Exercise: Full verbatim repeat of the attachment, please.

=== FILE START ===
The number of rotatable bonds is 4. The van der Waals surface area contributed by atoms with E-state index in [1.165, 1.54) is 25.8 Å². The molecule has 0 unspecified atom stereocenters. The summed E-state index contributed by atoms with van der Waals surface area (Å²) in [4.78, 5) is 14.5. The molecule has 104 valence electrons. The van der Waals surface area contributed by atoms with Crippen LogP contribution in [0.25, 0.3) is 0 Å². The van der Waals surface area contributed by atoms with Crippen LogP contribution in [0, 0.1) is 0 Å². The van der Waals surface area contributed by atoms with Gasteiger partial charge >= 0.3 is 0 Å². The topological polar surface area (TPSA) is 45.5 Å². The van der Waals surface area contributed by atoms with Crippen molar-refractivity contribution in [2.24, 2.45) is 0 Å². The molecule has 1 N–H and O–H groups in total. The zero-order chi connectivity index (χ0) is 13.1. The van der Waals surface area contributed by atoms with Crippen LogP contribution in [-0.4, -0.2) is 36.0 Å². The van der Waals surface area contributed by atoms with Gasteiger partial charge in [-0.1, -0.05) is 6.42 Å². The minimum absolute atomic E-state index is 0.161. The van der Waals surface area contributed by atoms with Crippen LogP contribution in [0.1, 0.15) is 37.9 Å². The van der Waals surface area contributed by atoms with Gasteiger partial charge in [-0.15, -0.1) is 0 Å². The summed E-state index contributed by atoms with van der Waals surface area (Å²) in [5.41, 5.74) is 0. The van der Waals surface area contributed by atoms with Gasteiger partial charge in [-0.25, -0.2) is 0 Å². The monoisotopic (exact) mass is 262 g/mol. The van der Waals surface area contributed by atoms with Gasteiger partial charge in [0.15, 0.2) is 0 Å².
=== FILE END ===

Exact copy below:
The number of rotatable bonds is 4. The van der Waals surface area contributed by atoms with E-state index in [1.165, 1.54) is 25.8 Å². The molecule has 0 unspecified atom stereocenters. The summed E-state index contributed by atoms with van der Waals surface area (Å²) in [4.78, 5) is 14.5. The molecule has 104 valence electrons. The van der Waals surface area contributed by atoms with Crippen LogP contribution in [0.25, 0.3) is 0 Å². The van der Waals surface area contributed by atoms with Crippen LogP contribution in [0, 0.1) is 0 Å². The van der Waals surface area contributed by atoms with Gasteiger partial charge >= 0.3 is 0 Å². The topological polar surface area (TPSA) is 45.5 Å². The van der Waals surface area contributed by atoms with Crippen molar-refractivity contribution in [2.24, 2.45) is 0 Å². The molecule has 1 N–H and O–H groups in total. The zero-order chi connectivity index (χ0) is 13.1. The van der Waals surface area contributed by atoms with Crippen LogP contribution in [-0.4, -0.2) is 36.0 Å². The van der Waals surface area contributed by atoms with Gasteiger partial charge in [-0.1, -0.05) is 6.42 Å². The minimum absolute atomic E-state index is 0.161. The van der Waals surface area contributed by atoms with Crippen LogP contribution in [0.1, 0.15) is 37.9 Å². The van der Waals surface area contributed by atoms with Gasteiger partial charge in [-0.15, -0.1) is 0 Å². The summed E-state index contributed by atoms with van der Waals surface area (Å²) in [5.41, 5.74) is 0. The van der Waals surface area contributed by atoms with Gasteiger partial charge in [-0.25, -0.2) is 0 Å². The monoisotopic (exact) mass is 262 g/mol. The van der Waals surface area contributed by atoms with Gasteiger partial charge in [0.15, 0.2) is 0 Å².